Cormaggio asked, "what will/can be done if materials from, say, a Nazi-ist perspective are added to Wikiversity?" The Wikimedia Foundation traditionally hides behind the safety of the "Neutral Point of View" and "No Original Research" policies. If Wikiversity is to create a space for scholarly activty that exists beyond the confines of NPOV and NOR then we need some new protections. I think that we can make use of a policy for Scholarly ethics to help the Wikiversity community distinguish between desirable and undesirable content.
Cormaggio raised several questions about how best to develop the Wikiversity community. I think this basically means attracting more good editors. There are specific things we can do to support both new wiki editors and experienced editors. I previously put some ideas at Supporting Wikiversity participants.
I think it is worth keeping in mind that most wikis depend on self-motivated volunteer editors who edit because they enjoy doing so. For example, some of the Wikia websites such as the Star Wars wikia are powered by a large fan base for Star Wars. Most students in conventional schools do not associate learning with fun and they are trained that academic learning is something they are forced to do by others.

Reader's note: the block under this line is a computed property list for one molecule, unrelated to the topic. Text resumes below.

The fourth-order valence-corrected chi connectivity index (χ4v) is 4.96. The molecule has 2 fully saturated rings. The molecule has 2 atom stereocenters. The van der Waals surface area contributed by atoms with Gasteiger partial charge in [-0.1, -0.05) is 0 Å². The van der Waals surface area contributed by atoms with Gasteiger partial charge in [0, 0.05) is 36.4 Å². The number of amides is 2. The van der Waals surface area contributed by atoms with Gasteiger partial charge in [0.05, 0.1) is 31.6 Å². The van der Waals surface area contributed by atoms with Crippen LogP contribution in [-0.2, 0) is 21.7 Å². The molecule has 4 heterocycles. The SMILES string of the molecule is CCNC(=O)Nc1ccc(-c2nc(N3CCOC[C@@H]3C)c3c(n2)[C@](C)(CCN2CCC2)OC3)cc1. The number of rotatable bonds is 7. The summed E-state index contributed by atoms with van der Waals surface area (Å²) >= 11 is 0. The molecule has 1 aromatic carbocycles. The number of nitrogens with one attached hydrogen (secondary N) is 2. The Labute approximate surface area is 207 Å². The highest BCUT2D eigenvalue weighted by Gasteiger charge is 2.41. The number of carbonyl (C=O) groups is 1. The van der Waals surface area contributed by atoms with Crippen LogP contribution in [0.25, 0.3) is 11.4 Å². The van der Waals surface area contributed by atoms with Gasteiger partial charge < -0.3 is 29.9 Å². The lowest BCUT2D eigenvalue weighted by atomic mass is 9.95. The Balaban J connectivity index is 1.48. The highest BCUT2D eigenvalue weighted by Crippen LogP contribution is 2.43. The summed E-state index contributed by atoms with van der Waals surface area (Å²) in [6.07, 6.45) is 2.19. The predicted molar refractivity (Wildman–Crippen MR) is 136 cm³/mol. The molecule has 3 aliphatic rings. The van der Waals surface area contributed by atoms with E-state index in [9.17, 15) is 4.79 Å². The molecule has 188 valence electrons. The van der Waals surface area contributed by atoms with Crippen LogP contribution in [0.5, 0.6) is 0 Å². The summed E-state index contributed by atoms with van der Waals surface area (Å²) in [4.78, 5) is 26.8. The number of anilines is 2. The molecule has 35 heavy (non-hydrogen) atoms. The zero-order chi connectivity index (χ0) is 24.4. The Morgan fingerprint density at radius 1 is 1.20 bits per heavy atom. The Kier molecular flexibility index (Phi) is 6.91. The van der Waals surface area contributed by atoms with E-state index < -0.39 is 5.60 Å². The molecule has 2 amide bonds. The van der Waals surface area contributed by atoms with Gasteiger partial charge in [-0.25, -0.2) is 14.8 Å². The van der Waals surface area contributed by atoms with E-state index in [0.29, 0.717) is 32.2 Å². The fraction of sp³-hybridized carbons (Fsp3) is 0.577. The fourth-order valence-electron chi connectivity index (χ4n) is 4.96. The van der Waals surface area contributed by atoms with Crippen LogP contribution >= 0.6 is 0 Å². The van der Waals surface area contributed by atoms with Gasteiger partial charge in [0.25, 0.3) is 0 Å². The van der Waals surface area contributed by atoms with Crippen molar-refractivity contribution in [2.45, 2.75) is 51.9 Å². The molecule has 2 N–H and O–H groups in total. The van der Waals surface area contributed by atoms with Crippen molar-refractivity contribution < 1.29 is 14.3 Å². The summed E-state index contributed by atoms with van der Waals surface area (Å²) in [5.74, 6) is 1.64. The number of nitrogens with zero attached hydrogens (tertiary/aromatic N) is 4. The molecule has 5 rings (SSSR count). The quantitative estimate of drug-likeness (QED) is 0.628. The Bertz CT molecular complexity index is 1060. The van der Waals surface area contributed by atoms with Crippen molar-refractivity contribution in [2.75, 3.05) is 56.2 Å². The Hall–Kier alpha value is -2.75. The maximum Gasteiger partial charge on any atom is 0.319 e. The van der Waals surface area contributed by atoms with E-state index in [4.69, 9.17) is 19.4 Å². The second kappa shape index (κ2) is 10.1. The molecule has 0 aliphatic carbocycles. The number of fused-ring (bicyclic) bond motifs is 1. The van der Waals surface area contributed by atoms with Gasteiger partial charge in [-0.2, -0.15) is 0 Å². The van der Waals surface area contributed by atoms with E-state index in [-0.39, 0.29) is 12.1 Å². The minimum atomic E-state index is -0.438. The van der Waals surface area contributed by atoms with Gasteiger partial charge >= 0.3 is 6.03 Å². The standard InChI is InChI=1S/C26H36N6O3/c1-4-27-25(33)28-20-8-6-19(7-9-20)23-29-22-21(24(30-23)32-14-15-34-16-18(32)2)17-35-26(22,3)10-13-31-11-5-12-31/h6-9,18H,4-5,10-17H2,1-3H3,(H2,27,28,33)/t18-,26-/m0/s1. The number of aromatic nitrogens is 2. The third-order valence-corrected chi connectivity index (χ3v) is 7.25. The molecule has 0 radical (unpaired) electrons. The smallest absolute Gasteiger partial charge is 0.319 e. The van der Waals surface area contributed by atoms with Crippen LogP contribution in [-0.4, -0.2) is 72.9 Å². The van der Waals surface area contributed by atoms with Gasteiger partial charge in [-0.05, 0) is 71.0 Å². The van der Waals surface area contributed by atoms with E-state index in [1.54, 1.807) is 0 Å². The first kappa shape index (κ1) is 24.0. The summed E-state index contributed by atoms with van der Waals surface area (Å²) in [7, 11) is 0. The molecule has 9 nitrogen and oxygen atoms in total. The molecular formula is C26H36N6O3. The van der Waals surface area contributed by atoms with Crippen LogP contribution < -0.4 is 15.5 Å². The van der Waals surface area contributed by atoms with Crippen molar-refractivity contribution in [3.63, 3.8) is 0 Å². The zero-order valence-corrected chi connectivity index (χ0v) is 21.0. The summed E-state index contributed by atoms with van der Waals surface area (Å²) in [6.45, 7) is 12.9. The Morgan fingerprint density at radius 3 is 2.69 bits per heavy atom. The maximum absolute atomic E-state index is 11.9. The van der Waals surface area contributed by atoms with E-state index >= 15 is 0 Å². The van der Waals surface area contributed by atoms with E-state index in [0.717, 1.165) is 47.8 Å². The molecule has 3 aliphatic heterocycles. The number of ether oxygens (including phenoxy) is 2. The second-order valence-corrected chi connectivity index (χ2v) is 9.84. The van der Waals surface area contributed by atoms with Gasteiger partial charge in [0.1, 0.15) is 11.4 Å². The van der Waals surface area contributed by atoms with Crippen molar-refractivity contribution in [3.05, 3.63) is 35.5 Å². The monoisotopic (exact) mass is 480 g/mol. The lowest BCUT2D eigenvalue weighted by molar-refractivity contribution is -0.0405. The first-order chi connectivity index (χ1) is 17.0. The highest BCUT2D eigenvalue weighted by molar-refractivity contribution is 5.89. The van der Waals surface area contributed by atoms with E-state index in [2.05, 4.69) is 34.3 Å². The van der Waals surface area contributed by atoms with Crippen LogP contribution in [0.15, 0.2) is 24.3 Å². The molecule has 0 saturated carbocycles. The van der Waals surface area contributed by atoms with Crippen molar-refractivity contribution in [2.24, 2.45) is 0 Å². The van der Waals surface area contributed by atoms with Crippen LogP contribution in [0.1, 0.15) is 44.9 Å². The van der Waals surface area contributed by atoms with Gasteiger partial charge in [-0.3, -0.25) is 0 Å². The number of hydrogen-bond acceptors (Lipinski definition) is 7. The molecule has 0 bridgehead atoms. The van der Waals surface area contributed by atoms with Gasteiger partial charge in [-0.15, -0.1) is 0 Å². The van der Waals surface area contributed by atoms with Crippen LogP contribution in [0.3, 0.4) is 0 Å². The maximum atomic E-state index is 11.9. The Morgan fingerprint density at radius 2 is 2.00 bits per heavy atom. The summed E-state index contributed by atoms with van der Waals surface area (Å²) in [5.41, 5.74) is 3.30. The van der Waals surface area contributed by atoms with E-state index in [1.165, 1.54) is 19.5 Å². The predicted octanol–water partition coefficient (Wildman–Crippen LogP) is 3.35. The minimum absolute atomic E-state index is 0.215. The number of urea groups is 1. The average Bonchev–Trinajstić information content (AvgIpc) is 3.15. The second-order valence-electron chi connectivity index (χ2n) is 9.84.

Those learners who are self-motivated generally do not want to "waste" their time on inefficient learning. Such well-motivated learners seek out the most efficient learning experiences. While the Wikiversity community is forming we are in a situation where it is highly unlikely for several people with the same interests to show up at the same time and develop a constructive collaboration. Editors are likely to stay a short time, confirm that they cannot establish constructive social interactions with like-minded learners and then move on.
Under such conditions, it can be important to attract visionary participants who recognize that even a successful wiki such as Wikipedia started out small and took several years to begin to develop robust collaborative "wikiprojects" for particular academic topics. A first step towards attracting the rare participants who can help get Wikiversity started is to make sure that Wikiversity is widely "advertised". We also need good "help" pages and tutorials to help people learn to be constructive wiki editors.
We also need to build links to Wikipedia so that academically-oriented editors at Wikiversity feel free to help edit at Wikiversity.